Laminate flooring has surged in popularity during the last two decades as an option for the home DIY type for a variety of reasons. Laminate flooring is tough, durable, reasonably straightforward to install, and visually appealing. However, laminate flooring still pales (aesthetically) as compared with real hardwood flooring and often adds value to the price of the house. Many older homes in the USA have some type of hardwood floor (oak, maple, hard pine, chestnut) already installed and homeowners often discover them under layers of carpeting or linoleum. Unfortunately, once a homeowner has discovered the hidden treasure of a hardwood floor, they also likely discover years of neglect, spills, pet stains, mold and scratches, which require that the floor itself needs to be refinished. The time, money and effort spent on this DIY project are well worth it.
For the home DIY-er who’s considering refinishing their hardwood floors, there are several things to consider. If the floors are in serious disrepair (deep grooves, discoloration in certain areas due to water/mold/pet urine), or if you want to change the color of the wood completely, the floors should probably be stripped using a power sander. When facing this type of restoration, it might be worth the money to hire a professional to refinish the floors. The average rate for a professional to refinish a floor in this condition is between $3–4/sq. ft.1 The primary danger for the home DIY-er using a power sander is uneven sanding; this leaves grooves, swirled scratch patterns, burn marks, dips and ridges.
For the undaunted homeowner who’s comfortable using a power sander, these can be rented on a daily basis from hardware stores and home centers such as Ace Hardware, Home Depot, Lowe’s and Menard’s. Daily rates vary across the country, but generally run around $50/day (it’s wise to budget for at least two days’ use). You’ll need to purchase sanding discs for the rented sander as well as a number of other items such as belt sander, brushes, finishes, rags, etc. Fortunately, many of these other items are already in the toolbox of the average DIY-er.
The most important aspect of refinishing hardwood floors is surface preparation; especially ensuring the surface is clean and free of debris. Surfaces that contain dust, hair, residual sanding particles or other debris tend to collect the applied finish and make the dried surface uneven which will be felt in the form of bumps. This requires an additional sanding step between coats that adds time to the restoration. Once the surface has been sanded, normally to a grit of 180-220, and cleaned, it’s ready for the first coat of finish. If the color of the wood needs to be changed, the first coat is the new stain. If the color hasn’t been decided upon, trial applications of several different stain colors should precede finishing the entire floor. Apply test swatches of different stains on the floor in a variety of locations and observe for a day or two to see the impact of lighting at different times of the day. Once the stain color has been determined, apply the stain and let dry (remember to sand the wood where other finishes were applied). Once the stain dries, or if the color of the wood was fine to begin with, then the next step is to apply the first coat of polyurethane. There are two types of polyurethane available at most home centers, water and oil based (just like paints). Water based polyurethanes offer the advantages of faster drying times and easier cleanup (soap and water), but come with a bit of a markup in price. A gallon of water-based polyurethane runs for about $45 a gallon while oil-based polyurethane costs around $25-30 per gallon.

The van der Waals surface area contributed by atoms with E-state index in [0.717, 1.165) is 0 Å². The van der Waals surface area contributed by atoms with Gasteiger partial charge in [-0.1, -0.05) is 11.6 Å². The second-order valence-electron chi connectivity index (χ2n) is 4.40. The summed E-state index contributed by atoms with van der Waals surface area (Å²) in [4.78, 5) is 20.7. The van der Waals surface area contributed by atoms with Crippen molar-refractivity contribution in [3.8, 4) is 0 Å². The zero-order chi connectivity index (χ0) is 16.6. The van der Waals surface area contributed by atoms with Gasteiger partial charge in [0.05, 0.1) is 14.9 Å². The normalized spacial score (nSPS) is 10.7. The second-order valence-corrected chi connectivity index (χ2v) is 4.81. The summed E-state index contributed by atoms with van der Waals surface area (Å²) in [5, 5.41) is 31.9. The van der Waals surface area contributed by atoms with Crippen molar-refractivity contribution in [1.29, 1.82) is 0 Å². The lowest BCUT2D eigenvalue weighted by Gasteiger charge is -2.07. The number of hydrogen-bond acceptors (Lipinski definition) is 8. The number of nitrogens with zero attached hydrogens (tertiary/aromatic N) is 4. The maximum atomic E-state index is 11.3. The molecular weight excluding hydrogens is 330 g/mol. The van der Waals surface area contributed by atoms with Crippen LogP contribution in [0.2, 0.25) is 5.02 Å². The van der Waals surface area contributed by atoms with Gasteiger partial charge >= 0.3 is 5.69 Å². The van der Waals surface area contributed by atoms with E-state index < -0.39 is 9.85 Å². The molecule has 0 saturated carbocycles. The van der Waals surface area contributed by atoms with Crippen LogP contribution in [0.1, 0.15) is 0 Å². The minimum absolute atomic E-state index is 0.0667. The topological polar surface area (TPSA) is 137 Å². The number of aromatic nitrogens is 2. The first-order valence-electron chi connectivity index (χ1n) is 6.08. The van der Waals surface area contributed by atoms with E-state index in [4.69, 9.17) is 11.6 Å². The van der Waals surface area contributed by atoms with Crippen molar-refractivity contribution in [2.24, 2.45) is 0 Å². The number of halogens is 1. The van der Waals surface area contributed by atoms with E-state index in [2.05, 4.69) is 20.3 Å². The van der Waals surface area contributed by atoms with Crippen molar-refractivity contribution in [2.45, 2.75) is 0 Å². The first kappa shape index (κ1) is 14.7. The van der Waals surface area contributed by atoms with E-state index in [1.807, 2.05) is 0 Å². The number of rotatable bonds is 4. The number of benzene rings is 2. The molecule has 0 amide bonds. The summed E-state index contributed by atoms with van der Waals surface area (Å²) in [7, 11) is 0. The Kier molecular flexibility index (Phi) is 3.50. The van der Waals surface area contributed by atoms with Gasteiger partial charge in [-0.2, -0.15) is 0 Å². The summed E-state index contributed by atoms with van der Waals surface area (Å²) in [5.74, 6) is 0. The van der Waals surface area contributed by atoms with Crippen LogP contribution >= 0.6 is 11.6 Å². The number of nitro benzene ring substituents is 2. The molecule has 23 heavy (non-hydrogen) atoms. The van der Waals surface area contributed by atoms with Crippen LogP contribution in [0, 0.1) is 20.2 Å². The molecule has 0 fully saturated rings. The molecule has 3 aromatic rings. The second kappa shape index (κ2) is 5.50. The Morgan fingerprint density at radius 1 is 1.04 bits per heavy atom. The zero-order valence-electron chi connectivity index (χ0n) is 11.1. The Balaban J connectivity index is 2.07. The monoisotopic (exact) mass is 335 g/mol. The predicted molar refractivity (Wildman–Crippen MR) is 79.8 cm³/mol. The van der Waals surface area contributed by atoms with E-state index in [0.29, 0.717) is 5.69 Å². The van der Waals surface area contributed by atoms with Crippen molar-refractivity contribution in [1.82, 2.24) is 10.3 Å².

Once the first coat has dried (normally 12-24 hours), it can be scuff sanded. If the surface was well-prepped prior to the first coat, scuff sanding between coats won’t take much effort. Using 220-320 grit sandpaper to scuff-sand between coats creates a smooth surface for subsequent applications. This step is generally necessary when using water-based polyurethane, as the water tends to raise the grain of the wood (creating a ‘fuzz’ on the surface). Subsequent applications won’t see as much grain raising. Once the first coat has been scuff sanded and the surface cleaned, a second coat should be applied. In this step, thinning the polyurethane slightly by adding water or paint thinner depending on the type of polyurethane used helps create a more even coat and it goes faster than the first coat. After 24 hours, a third coat (or more, if desired) can be applied following the steps for the second. Once the final coat has dried (at least 24 hours), a final light sanding to remove any imperfections followed by a light waxing will produce a beautiful floor that will last for years. Follow the manufacturer’s instructions for when furniture and light foot traffic can resume on this floor after the final sanding/waxing. This is normally only 24 hours after application, though can extend to 72 hours for heavy traffic.